Perhaps he knew Chinese in a previous life, who knows. But he could read the sign. He walked into the school. The young Jewish boy began asking questions to those he encountered. Not being Chinese himself, he may not have received what would be called an open welcome. When he relayed his story of reading the sign, however, it was taken as a portent by the Master. He was allowed to stay and sweep the floors.

As time passed, the young boy, sweeping the floors, began mimmicking the movements he saw the others doing. He became quite proficient doing so, perhaps as far as brown belt. Then someone saw him performing a certain movement. "That's not the move, it's this way," he was corrected. The boy insisted he knew the move and that he was correct. Who did this adolescent think he was? What made him think he had any say? He wasn't even a student, and here he thinks he knows this style better than the people training in it? The issue was taken directly to Master Chen.

The young boy performed the movement for Master Chen. Ah. Master Chen recognized the movement, "That's the way the movement was done prior to the 13th century." Was he some reincarnation of a Chinese martial artist from prior to the 13th century? Who knows. But that is how young Harvey Sober's story with Chen Mai Shou begins.

From that time, Harvey Sober was allowed to train with the others. Over time, he grew in stature and favor with Master Chen and was taught the subtle heart of the style. Sober studied with Master Chen for years until the unfortunate passing of his teacher. After some time, he met other teachers that practiced their own arts. Among them were Herman Kauz and Cheng Man-Ch'ing, whose lessons he rapidly absorbed.

Some time later, wanting to pass on a legacy, Harvey Sober offered classes at Yeshiva University in martial arts. The style he taught was an amalgamation of his training in Chinese and Japanese arts which he termed Tora Dojo. "Tora" here has a double meaning. "Tora" is the Japanese word for Tiger, and "Torah" is the primary sacred text of Judaism.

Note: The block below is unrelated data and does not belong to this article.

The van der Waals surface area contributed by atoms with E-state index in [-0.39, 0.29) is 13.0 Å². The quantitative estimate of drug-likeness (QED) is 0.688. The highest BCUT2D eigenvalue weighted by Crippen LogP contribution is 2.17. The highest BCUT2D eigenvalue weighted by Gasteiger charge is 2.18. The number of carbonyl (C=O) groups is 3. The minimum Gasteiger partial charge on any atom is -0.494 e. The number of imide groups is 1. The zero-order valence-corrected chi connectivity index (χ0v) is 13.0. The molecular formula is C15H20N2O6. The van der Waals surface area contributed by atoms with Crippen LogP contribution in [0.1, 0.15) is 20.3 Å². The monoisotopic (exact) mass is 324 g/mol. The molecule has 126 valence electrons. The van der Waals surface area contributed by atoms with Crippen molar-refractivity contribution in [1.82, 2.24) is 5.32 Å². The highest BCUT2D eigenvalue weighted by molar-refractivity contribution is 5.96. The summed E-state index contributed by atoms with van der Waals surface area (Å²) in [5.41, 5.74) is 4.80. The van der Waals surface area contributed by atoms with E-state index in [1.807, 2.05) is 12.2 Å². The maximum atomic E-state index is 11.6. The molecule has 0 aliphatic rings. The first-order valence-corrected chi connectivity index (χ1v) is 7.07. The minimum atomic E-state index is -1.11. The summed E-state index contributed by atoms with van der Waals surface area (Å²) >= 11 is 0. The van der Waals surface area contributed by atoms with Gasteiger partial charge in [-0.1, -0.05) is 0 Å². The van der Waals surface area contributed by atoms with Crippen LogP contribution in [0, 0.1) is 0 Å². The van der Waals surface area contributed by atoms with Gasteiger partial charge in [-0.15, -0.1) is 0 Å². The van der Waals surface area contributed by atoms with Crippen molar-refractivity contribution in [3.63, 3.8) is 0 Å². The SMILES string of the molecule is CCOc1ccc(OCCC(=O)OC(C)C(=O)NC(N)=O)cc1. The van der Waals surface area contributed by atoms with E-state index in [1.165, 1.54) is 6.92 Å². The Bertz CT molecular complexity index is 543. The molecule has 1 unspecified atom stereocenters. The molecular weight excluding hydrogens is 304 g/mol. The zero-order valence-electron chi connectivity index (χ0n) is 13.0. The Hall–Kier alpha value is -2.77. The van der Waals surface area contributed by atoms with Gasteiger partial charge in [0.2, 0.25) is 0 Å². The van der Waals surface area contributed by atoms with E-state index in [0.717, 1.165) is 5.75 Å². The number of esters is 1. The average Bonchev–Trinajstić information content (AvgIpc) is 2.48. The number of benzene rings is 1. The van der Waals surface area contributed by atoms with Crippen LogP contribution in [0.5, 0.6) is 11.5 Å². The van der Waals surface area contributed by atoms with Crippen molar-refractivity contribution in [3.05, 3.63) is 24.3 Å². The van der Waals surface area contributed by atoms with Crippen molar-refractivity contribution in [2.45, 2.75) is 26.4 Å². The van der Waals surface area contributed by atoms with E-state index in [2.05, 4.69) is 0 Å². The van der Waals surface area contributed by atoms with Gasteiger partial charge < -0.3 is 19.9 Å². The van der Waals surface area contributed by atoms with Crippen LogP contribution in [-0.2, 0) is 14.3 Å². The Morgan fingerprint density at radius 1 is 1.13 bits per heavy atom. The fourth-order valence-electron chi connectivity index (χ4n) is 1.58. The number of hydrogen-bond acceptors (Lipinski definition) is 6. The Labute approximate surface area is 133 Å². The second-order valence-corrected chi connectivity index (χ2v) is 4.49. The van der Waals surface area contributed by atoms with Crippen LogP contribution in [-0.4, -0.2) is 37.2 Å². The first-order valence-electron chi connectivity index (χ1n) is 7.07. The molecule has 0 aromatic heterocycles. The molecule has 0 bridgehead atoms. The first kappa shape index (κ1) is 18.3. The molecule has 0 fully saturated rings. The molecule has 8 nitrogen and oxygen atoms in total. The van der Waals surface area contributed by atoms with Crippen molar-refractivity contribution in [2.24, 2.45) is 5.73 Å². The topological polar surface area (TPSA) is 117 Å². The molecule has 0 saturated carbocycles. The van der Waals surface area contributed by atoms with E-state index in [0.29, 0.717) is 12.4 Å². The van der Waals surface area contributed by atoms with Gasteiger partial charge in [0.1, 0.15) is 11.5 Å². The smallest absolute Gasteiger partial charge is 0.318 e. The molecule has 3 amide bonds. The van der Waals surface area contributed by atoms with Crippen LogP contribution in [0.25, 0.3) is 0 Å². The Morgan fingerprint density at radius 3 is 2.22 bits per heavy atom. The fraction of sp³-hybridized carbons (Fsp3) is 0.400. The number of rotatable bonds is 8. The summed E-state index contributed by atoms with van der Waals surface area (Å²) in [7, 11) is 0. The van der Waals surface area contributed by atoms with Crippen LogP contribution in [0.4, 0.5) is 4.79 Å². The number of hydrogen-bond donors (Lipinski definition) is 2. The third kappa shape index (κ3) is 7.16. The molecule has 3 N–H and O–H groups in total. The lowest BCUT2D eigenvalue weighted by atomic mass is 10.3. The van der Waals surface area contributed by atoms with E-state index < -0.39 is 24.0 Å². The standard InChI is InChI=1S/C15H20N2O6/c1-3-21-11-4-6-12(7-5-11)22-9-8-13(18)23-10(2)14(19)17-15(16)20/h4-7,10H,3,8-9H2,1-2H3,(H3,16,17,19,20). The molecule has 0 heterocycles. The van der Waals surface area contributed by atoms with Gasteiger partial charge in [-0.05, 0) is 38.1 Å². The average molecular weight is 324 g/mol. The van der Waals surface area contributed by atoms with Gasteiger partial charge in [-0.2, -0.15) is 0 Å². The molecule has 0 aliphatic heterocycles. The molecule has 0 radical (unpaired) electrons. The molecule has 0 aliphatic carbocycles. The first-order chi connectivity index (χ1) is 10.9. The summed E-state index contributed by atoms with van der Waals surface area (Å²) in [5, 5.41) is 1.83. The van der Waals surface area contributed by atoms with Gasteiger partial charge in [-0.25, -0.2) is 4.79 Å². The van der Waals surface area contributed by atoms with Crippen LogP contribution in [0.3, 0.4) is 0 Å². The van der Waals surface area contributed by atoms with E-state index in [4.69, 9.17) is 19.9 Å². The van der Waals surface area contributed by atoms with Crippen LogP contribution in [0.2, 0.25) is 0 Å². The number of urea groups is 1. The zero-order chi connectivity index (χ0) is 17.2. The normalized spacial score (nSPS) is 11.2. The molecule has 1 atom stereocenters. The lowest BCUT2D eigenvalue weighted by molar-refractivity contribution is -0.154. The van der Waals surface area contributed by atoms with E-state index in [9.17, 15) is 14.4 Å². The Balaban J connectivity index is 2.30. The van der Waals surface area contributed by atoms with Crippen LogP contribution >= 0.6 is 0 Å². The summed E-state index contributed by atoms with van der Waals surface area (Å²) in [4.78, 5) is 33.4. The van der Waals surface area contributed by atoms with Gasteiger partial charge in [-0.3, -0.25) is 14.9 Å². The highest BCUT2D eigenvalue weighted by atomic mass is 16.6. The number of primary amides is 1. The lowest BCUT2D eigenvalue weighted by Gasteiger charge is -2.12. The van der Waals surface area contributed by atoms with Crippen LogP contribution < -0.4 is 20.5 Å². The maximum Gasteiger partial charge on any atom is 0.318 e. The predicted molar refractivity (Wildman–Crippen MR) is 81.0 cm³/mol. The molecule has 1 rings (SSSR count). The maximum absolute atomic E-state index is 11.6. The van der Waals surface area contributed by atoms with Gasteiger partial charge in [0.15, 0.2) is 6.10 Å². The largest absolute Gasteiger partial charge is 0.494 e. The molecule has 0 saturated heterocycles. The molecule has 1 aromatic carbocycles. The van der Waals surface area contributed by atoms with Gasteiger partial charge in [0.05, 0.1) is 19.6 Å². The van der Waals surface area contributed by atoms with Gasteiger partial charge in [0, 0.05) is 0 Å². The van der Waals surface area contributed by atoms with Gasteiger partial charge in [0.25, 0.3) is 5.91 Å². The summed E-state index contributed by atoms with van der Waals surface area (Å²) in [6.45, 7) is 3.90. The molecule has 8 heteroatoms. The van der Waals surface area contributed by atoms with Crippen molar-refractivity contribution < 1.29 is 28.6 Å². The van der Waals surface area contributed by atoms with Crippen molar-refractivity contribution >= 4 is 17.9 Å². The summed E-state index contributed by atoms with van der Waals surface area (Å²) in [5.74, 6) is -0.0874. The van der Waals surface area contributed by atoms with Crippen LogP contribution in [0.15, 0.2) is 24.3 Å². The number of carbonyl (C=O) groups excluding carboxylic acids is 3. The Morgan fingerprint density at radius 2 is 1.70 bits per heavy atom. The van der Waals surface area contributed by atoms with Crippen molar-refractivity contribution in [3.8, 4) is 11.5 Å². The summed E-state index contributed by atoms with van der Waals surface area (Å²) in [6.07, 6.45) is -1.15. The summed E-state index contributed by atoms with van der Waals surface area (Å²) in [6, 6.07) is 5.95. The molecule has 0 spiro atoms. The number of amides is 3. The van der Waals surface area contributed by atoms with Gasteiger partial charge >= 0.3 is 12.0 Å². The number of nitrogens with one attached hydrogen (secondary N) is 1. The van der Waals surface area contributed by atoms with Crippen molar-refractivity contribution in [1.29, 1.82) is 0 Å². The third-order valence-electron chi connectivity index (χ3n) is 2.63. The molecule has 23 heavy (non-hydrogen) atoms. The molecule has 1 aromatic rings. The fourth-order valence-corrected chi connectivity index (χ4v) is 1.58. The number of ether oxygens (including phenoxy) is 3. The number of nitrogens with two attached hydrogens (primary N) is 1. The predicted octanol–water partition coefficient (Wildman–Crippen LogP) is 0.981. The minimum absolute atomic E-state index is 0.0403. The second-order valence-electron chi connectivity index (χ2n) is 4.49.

The style begins primarily Japanese. Japanese movements are very straight and very precise. For most, if not all, it's easier to learn and follow motion precisely along a straight line than to learn motion along a curve. Thus, Tora Dojo begins as a Japanese style, using traditional Japanese belts, until the point of black belt. Having attained a certain degree of proficiency, the curvilinear Chinese martial arts are introduced, including Bagua, Taiji, Long Fist, Tiger-Crane, White Crane, Monkey Sage, Wing Chun and so forth.

What Sober wasn't expecting in all of this was that some students would stick around. One such person to pursue this martial art fervently was Michael Andron. Michael at this point was already an adept in yoga, taught by Blanche DeVries. He trained with Sober full-time, hours per day, all week, for two years to become the style's first black belt.

After some time, Michael moved south, eventually opening a martial arts school in Winston-Salem. Michael modified Tora Dojo to draw more emphasis unto certain areas and to incorporate elements of yoga. He also spent years developing his own forms to include in the style. While Tora Dojo is for the Jewish community, Michael wanted to open his style to the entire community as a non-sectarian, secular school of martial arts. When all was ready, Sober came down from New York for the school's opening in the early to mid 1980's, and provided the name of the style.

In China, there are five sacred mountains. Having moved south, Michael Andron's style was named after the southern sacred mountain, Mt. Heng. The Chinese word for mountain is Shan, and the word for south is Nan. Two of the five sacred mountains are named Heng Shan (or, Mt. Heng). This style is named after the southern mountain, Heng Shan (Nan) in Hunan Province of China. Heng Shan (Nan) represents Balance. Balance is a pivotal theme of our style.

"Do" is a Japanese word, generally translated as "Way". It is the same as the Chinese word Dao (or Tao), as in Dao De Jing (Tao Te Ching), Daoyin, and Daoism (Taoism). Japanese styles primarily end with either "Do", as in Aikido, Kendo, Judo, Karate-Do or "Jitsu", as in Aiki-Jitsu and Jiu-Jitsu. The difference between "Jitsu" and "Do" is that a "Jitsu" is purely a fighting system. A "Do" style, however, adds a philosophy, a way of life onto the system. Honoring the Japanese elements of our style, we include the Japanese rendition of "Do" in our name.

Thus our style was born with the name, Heng Shan Do, "Way of Balance".